With so many painkillers ready at our disposal, we often don’t know when to use which. In a spot of bother, we open our medicine cabinet to find an assortment of half-used painkiller boxes and often just pick one at random. Which painkiller should we use when? Does it matter which one we use?
Well, today I’m going to attempt to answer those questions, and I hope it’ll help to smooth out any crinkles of confusion you might have.
What are the main differences between painkillers?
Okay, so we’re not going to go into all painkillers in this post, we’re just going to focus of three of the most common: paracetamol, ibuprofen and aspirin.
Considering how widespread the use of paracetamol is, it may come as a shock that no one is exactly sure just how it works (read here). The way I like to envision it (and this is in no way scientifically proven) is that paracetamol stops the “message” of pain reaching our brain. Say we sliced open the end of our finger, for example, and the poor little nerves are feeling a little cut up, so they send SOS messages of pain to the brain. Paracetamol interferes with the message just before it gets to the brain. In this way, it can stop pain messages from all over the body because it acts centrally near the brain.
Despite our uncertainty about how paracetamol works, it has been used by enough people around the globe for us to have a very good idea of the effects of using paracetamol. On the whole, it is very safe – in children, in pregnancy, in the general population.
The big downside is what happens to the liver if we overdose on paracetamol. Usually, paracetamol is processed and broken down in the liver but when it is overloaded, toxins (aminotransferases) cause damage to the liver. Therefore, we need to be careful never to take too much paracetamol. Many other medications (such as cold and flu medications) contain combinations that include paracetamol so you should always check that you aren’t doubling up on doses without realizing.
Ibuprofen is a little bit different to paracetamol in that it works directly at the site of action. Usually, something called prostaglandins are produced when there is tissue damage and these instigate inflammation, a rise in temperature and pain in order to begin the healing process. Ibuprofen stops the production of prostaglandins so that they can’t work their effects properly.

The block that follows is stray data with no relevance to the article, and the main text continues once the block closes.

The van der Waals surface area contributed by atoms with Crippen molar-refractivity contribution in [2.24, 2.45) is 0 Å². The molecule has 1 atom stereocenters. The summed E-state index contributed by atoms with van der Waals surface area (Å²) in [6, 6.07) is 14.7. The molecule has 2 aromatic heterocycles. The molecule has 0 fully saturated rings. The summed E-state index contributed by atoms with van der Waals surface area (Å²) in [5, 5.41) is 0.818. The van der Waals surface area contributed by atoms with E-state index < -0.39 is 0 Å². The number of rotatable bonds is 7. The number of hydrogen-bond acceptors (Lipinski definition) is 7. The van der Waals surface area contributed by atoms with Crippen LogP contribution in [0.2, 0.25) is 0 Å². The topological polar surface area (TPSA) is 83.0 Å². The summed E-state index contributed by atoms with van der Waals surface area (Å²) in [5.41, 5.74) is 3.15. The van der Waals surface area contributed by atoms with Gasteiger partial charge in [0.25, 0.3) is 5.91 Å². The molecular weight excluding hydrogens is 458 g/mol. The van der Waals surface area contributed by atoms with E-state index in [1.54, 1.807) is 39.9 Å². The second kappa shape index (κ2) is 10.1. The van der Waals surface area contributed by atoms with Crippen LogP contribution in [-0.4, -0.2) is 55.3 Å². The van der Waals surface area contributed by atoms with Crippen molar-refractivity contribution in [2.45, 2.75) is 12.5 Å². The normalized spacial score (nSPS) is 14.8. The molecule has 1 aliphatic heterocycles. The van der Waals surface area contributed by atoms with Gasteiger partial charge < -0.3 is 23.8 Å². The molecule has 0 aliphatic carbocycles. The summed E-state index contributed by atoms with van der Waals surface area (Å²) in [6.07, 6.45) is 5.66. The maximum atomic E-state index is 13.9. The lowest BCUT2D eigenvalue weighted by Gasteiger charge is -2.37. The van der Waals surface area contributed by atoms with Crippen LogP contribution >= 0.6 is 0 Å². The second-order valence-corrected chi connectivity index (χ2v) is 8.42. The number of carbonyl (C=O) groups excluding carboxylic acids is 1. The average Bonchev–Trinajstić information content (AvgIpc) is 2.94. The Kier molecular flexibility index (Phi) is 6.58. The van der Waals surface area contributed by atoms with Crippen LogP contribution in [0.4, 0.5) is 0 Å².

This can be a positive and a negative thing, depending on the situation. Period pain, for example, is very uncomfortable in part due to the abdominal inflammation. This inflammation is not necessary for the healing of the wound, thus an anti-inflammatory such as ibuprofen can stop the pain, and “treat” the pain by reducing the inflammation.
On the other hand, inflammation is sometimes necessary for the body to heal properly and we would do better to avoid using an NSAID like ibuprofen. For example, in the 1-2 days after a sprain or muscular injury the body works to heal the tissue and the inflammation helps this process (read about this here).
There are more potential side effects with ibuprofen than with paracetamol. This, more than anything, means that we need to be careful with its use and take it in the right way at the right time. For example, ibuprofen use is a common reason for getting ulcers in the stomach or gastrointestinal tract, but the risk of this can be reduced by eating some food before a dose of ibuprofen to protect the stomach.
Additionally, ibuprofen can cause constriction of the airways, which can be particularly bad for asthmatics. For this reason, people with asthma should avoid or take ibuprofen with caution.
Aspirin was the first of the painkillers to be discovered and has been in use for over 100 years, so we have a fairly good grasp of how it works and how it affects users.
It is the same type of drug as ibuprofen, an NSAID, and, therefore, has similar effects. Again, it should be taken with food and asthmatics should be careful and monitor for side effects.
It is different, however in that it also has an anti-platelet effect that affects the ability of the blood to form clots. This means that if there is a blood wound in the body, it will take longer to stop bleeding.
The Final Decision
So what can we get from all this?
Each of these three painkillers – paracetamol, ibuprofen and aspirin – can relieve mild to moderate pain and reduce fever, it is the other particular characteristics about the drugs that will lead us to choose one over the other.
Paracetamol is the option that carries the least risk, so the one I would reach for in a moment of doubt. The only thing you need to be concerned with when taking paracetamol is taking too much – so always check that other medications don’t contain combinations with paracetamol.
Ibuprofen and aspirin are useful when reducing inflammation will assist in reducing pain, for example with period pain. Of the two, I would usually choose ibuprofen over aspirin as it doesn’t have a risk of bleeding – but this is an individual choice. With both of these medications, you should make sure to have some food in your stomach when you take them.
Here’s a simple question guide to what pain relief I would take as the first option in different situations. This doesn’t mean it is the only option, just the best option, in my opinion.
Pain Relief: Which Painkiller To Use When
If you have any questions about why I would choose one drug over another, let me know in the comments and I’ll do my best to explain.
In the end, though, any study is trumped by your personal experience – if something works for you, stick with it. What do you find works well for different ailments?